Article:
Phlox yields bunches of delicate, vibrant flowers in varying shades of blue, pink, purple, and white throughout the summer. Encouraging phlox’s good health ensures this ornamental will bloom repeatedly. One aspect of maintaining this perennial’s health is pest control. Deterring pests such as mites, thrips, leafhoppers, aphids, deer, rabbits, and voles or properly controlling them as soon as they appear is critical to keeping your phlox growing strong.
Common Phlox Pests
Webs. When you spot webs clinging to phlox’s beautiful foliage, be wary of spider mites. These are tiny black, brown, red, or yellow arachnids that suck essential plant fluids from the undersides of phlox’s leaves. They leave small white spots on the leaves, which may eventually turn yellow or brown, fall off, and die.
Spider mites target stressed plants, so keep phlox as healthy as possible by properly watering, feeding, and pruning it. Also, take heed if you live in a warm, arid climate; spider mites tend to thrive in this environment.
Photo courtesy of Becky O'Neill
Treating Mites on Phlox
After identifying spider mites, trim affected leaves and discard them. Then, remove any remaining spider mites by wiping the foliage with a damp cloth or spraying the leaves with water. If the infestation is severe, treat with insecticidal soap or horticultural oil, such as neem oil.
Preventing Mites on Phlox
Since spider mites target stressed plants, make sure to adequately feed, prune, and water your phlox plants. Water during the early morning hours and focus on ground watering to minimize splashing of the foliage, which can promote fungal disease. Regularly remove weeds and dead plant materials to reduce hiding places for pests.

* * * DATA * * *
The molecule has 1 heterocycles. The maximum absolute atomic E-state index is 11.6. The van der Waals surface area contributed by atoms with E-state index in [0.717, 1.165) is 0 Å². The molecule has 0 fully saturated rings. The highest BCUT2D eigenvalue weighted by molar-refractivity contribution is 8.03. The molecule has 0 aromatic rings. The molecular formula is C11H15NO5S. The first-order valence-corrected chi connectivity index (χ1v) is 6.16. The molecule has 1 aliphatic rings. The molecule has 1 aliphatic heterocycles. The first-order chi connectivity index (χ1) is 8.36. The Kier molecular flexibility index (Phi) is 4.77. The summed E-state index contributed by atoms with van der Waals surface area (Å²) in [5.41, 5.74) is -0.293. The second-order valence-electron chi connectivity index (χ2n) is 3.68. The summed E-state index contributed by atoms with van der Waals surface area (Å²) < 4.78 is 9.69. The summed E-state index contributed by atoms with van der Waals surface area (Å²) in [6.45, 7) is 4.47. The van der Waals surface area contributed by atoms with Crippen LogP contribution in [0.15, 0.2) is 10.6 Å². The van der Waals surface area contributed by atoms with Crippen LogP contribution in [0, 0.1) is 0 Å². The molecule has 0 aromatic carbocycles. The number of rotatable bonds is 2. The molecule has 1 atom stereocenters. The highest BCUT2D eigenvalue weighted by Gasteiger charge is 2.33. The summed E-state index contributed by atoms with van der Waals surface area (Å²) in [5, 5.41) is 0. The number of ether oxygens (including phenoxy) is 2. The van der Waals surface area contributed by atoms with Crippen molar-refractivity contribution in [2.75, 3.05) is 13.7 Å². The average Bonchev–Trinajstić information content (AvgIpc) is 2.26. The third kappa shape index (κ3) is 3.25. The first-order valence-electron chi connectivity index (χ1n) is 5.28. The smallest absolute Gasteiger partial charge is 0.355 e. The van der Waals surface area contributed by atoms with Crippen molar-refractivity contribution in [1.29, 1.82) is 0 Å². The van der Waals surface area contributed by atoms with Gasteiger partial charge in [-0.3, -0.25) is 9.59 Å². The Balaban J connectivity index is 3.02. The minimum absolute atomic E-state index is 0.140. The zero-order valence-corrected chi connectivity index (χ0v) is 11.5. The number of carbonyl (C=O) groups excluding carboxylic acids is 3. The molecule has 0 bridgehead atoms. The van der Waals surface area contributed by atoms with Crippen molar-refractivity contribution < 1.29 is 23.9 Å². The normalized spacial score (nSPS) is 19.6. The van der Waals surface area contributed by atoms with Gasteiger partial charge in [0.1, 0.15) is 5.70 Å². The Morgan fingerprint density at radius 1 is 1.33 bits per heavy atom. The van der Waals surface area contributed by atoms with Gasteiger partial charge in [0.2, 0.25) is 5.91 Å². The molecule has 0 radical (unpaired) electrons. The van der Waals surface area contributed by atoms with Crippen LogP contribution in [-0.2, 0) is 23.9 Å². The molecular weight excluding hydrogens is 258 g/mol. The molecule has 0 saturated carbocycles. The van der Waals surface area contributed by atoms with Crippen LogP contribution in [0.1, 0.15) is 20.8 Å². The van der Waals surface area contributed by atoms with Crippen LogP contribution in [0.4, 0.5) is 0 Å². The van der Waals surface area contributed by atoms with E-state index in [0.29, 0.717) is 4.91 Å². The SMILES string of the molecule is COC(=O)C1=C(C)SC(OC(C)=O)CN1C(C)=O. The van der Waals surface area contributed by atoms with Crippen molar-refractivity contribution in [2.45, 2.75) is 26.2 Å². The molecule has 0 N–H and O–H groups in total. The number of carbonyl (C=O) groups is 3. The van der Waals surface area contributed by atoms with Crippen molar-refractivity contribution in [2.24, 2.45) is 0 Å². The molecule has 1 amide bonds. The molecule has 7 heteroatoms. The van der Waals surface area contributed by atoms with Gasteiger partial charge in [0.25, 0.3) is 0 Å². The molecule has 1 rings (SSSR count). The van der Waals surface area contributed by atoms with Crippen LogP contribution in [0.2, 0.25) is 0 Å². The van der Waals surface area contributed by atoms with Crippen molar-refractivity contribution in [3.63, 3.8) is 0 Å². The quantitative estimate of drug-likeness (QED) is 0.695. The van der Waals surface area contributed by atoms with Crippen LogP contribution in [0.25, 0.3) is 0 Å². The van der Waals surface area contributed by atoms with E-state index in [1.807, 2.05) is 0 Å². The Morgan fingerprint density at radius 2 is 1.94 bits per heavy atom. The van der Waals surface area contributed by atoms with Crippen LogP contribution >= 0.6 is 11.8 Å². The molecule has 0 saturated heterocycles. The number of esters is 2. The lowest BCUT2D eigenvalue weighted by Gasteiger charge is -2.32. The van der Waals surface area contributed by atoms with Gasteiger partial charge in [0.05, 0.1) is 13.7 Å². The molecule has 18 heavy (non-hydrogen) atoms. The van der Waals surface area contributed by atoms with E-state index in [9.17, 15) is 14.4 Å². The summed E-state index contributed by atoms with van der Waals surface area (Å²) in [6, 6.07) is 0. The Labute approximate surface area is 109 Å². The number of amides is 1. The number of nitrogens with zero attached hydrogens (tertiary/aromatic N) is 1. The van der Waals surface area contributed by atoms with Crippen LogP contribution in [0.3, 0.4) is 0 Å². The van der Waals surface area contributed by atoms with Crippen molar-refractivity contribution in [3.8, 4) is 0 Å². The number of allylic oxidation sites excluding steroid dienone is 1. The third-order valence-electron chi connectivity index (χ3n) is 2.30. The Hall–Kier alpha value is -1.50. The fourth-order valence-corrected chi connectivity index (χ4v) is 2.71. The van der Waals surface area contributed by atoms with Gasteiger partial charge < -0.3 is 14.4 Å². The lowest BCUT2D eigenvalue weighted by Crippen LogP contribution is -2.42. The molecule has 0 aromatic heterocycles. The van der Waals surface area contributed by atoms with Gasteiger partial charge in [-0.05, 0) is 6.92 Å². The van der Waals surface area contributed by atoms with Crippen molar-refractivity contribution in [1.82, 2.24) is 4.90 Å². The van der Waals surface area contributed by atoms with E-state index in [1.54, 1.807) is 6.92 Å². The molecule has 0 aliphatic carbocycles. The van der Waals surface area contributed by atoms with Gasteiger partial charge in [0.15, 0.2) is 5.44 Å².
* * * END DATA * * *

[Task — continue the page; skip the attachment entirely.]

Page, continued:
Also, diversify your garden to attract beneficial insects such as predatory mites, minute pirate bugs, and lacewings. Excellent companion plants that attract these insects include cosmos, dill, fennel, marigold, and mint.
Thrips are narrow, winged insects that remove essential fluids from phlox’s foliage and flowers. Evidence of the damage they cause includes yellowed or silvery-looking streaks on the leaves or flower petals. If left untreated, thrips can lead to stunted growth and the loss of foliage and flowers.
Treating Thrips on Phlox
You can treat a thrip infestation by pruning and discarding phlox’s damaged foliage and flowers. Then, spray the plant with a forceful stream of water. Finally, treat with insecticidal soap or plant oil such as neem oil.
Preventing Thrips on Phlox
Since pests typically target stressed plants, keep phlox in good health to prevent an onslaught from thrips. This means watering it in the morning, weeding around it, and removing dead foliage and flowers after they have fallen to the ground. Proper feeding and pruning are essential as well. Applying too much fertilizer can weaken phlox and make it a target of thrips.
You can also lay pieces of aluminum foil around phlox to deter these pests, or plant companion plants to attract beneficial insects. Aluminum foil reflects sunlight that confuses the thrips and inhibits their ability to land on the plant. Beneficial insects, including minute pirate bugs, lady beetles, parasitic wasps, spiders, and mantises, eat thrips, so add plants to attract these insects, such as dill, fennel, lemon balm, marigold, mint, parsley, thyme, and yarrow.